After over a decade of mediocrity and dwindling returns, Batman v Superman and Justice League chief among them, director Matt Reeves (War for the Planet of the Apes) has finally injected some life back into the franchise.
Robert Pattinson stars as the titular character in a batman film that harkens back to the dark and moody feel of the Christopher Nolan trilogy. Thankfully it skips the backstory that’s been done to death, this time the focus is on Batman playing detective. There has been a series of murders targeting Gotham City’s elite with a riddle for the bat left at every scene. With every riddle Bruce Wayne slowly uncovers a dark and grim web of gangsters, crime and corruption with potentially devastating consequences.
This ominous detective tale is gripping but you better hunker down, it’s 3 hours long and at times the foreboding sense of gloom gets too much. But sit through this and you’re treated to a cleverly woven tale, not too dissimilar to Se7en, with a maniacal Riddler played superbly by Paul Dano (Looper). One that packs plenty of brutal and visceral action, especially at the climax, and even in the car chases, fist fights and shootouts the gritty and bleak tone is maintained.
Colin Farrell is in his element as Penguin, a wise cracking career criminal that looks, sounds and acts like a gangster from a Martin Scorsese flick. Catwoman (a sparky Zoe Kravitz) bumps into the bat and the two, despite different agendas, team up to solve the puzzle and take down the Riddler. Andy Serkis is a rougher, tougher and gruffer version of Bruce’s butler Alfred – a devoted but reluctant father figure.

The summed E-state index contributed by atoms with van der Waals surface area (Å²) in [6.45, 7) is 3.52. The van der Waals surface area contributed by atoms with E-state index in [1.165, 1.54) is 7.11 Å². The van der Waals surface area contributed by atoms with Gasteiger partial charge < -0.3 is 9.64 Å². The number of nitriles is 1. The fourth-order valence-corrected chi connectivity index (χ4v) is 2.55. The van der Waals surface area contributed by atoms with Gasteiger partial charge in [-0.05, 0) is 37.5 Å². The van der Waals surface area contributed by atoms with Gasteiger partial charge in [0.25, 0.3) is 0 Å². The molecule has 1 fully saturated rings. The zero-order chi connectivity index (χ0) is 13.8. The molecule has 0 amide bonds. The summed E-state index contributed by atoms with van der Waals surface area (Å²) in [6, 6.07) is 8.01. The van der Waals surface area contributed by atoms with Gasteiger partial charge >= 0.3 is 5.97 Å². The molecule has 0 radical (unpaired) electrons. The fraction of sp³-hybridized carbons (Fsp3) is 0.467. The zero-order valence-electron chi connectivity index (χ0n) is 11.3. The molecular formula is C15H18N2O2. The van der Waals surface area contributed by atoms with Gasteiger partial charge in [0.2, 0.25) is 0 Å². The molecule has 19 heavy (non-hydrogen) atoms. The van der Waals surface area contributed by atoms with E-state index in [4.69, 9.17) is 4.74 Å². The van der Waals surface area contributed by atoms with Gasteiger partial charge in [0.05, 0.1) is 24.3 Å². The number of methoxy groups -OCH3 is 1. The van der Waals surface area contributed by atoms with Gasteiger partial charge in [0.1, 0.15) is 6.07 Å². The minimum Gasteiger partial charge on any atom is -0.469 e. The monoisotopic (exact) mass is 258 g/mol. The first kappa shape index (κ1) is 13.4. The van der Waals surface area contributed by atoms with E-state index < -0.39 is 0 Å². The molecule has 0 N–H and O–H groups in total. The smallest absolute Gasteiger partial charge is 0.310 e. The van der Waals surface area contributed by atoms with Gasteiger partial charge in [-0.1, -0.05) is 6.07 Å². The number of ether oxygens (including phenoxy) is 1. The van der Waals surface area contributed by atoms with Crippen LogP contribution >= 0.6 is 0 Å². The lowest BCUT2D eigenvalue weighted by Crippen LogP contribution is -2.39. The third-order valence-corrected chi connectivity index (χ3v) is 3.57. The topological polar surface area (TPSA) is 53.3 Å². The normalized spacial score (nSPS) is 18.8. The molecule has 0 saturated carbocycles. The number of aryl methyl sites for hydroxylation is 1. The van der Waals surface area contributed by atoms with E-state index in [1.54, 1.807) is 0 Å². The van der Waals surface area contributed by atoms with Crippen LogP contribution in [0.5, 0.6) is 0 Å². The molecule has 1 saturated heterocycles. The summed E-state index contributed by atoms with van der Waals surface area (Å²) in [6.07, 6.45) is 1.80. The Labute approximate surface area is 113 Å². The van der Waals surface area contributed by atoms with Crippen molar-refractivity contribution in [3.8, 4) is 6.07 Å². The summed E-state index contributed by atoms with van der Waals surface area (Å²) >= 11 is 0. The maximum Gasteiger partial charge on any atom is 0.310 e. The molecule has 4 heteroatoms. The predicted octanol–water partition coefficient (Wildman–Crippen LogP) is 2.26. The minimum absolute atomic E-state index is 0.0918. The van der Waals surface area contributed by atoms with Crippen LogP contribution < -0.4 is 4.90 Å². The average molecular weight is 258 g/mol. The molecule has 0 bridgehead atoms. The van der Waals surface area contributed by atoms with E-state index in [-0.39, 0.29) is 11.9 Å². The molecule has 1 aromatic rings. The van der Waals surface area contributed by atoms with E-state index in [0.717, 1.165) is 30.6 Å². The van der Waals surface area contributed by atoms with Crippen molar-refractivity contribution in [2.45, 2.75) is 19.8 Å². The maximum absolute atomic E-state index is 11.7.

As for the main character Robert Pattinson is great, he plays an emotionally charged, angry and determined Bat. His emo batman doesn’t breeze through enemy goons like they are not there, the fights are real and bruising. Aggression, inner turmoil and an apparent allergy to happiness fuel him and by the films end you can see his development as a person.
The Batman is a dark crime thriller, with a cleverly woven detective story and some brutal action. It’s a grounded and gritty film that nicely tees up more. Alas the gloomy sense of foreboding, and it’s bum aching runtime are oppressive and sap some enjoyment out of things.